The Irish government will not design a border for Brexiteers, Taoiseach (Irish Prime Minister) Leo Varadkar has said.
He said his government did not want to see any kind of economic border on the island of Ireland when the UK leaves the European Union.
Mr Varadkar said he hoped unionists in Northern Ireland would not respond angrily to his position.
He is due to visit Northern Ireland next week.
"It is the British and the Brexiteers who are leaving, so if anyone should be angry it's us quite frankly," he added.
"But we are not going to get angry.
"We are going to try and find solutions or at least minimise the damage to relations between Britain and Ireland, to the peace process and to trading links."
Earlier, Irish Foreign Minister Simon Coveney denied a newspaper report that suggested the Irish government preferred a sea border.
The Times report suggested Mr Varadkar wanted customs and immigration checks at ports, rather than any checks along the land border between Northern Ireland and the Republic of Ireland.
Sources told the paper that Mr Varadkar believes a land border would jeopardise the peace process.
The Democratic Unionist Party (DUP) described the suggestion as "madness".
DUP MP Sir Jeffrey Donaldson told BBC Radio 4's Today programme: "That's just not going to happen.
"There is no way that the DUP would go for an option that put a border between one part of the UK and another.
"That would be a bit like saying we're going to create a border between California and the rest of the USA.
"I think what Dublin needs to think about is innovative ways in which it can move its market closer to the UK."
Sir Jeffrey claimed that 64% of goods exported by the Republic of Ireland go to the UK.
But that figure is incorrect - exports to the UK amounted to 12.8% of trade in 2016, according to the Irish government.
Ulster Unionist Party leader Robin Swann said Mr Varadkar's comments were "totally irresponsible".
"If the taoiseach thinks he is going to use the border between Northern Ireland and the Republic of Ireland to make a name for himself he should think again," he added.
However, Mr Coveney told Irish national broadcaster RTÉ: "There is no proposal that is suggesting that there be a border in the Irish Sea."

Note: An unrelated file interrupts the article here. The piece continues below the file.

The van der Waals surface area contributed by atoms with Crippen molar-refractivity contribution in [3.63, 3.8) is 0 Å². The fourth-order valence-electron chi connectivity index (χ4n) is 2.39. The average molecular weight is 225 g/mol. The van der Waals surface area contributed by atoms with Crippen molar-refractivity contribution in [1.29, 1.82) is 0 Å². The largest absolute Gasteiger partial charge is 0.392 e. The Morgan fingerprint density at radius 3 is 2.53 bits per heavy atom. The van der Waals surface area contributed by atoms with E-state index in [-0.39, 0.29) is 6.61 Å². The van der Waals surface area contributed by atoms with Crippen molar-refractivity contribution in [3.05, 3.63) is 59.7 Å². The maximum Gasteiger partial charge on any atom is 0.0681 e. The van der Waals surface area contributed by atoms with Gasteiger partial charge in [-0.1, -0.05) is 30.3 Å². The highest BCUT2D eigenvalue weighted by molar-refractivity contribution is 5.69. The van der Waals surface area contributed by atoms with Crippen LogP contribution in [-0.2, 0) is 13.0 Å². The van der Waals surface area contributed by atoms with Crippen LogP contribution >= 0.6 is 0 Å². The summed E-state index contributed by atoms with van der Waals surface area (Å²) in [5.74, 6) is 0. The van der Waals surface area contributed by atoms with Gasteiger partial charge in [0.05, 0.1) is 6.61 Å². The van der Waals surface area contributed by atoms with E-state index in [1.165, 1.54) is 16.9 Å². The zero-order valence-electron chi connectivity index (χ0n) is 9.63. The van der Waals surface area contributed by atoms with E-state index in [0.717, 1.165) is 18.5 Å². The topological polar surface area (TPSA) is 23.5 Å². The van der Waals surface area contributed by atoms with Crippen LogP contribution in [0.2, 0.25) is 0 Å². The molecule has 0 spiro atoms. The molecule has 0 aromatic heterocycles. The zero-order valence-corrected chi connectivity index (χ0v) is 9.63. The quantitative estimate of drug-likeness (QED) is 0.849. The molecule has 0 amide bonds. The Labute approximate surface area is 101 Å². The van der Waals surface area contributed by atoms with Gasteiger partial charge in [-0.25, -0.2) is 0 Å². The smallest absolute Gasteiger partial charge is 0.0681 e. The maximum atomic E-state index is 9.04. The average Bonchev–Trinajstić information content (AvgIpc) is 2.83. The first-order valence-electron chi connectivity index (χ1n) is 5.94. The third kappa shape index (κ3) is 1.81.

The Irish foreign minister said the onus was on the UK to "come up with imaginative and if necessary unique solutions" to avoiding a so-called hard border.
The Irish border is one of the key issues that needs to be resolved by the UK and the EU before talks begin on a new trade deal.
Mr Coveney said a political solution was required, rather than a technical fix, which has been suggested by Brexit Secretary David Davis.
Mr Davis has proposed using measures like surveillance cameras to allow free movement between the north and south of the island.
Mr Coveney insisted his government colleagues will not support proposals that result in checkpoints along the Irish border.
Addressing reporters on Friday afternoon, the taoiseach said both he and Mr Coveney were on the same page on the issue.
But Mr Varadkar added that if the UK government wants technological solutions to the border that was up to them.
He said the Irish government would not do that work for them.
Sinn Féin leader Gerry Adams supported Mr Varadkar's remarks and said he should support a campaign for Northern Ireland to be granted special status within the EU.
"The taoiseach should should tell both the British government and the EU negotiating team that this is the best solution to the economic, political and social challenges that Ireland faces from Brexit," Mr Adams added.
In the 2016 referendum, the UK as a whole voted to leave the EU but in Northern Ireland, 56% of the electorate voted to remain.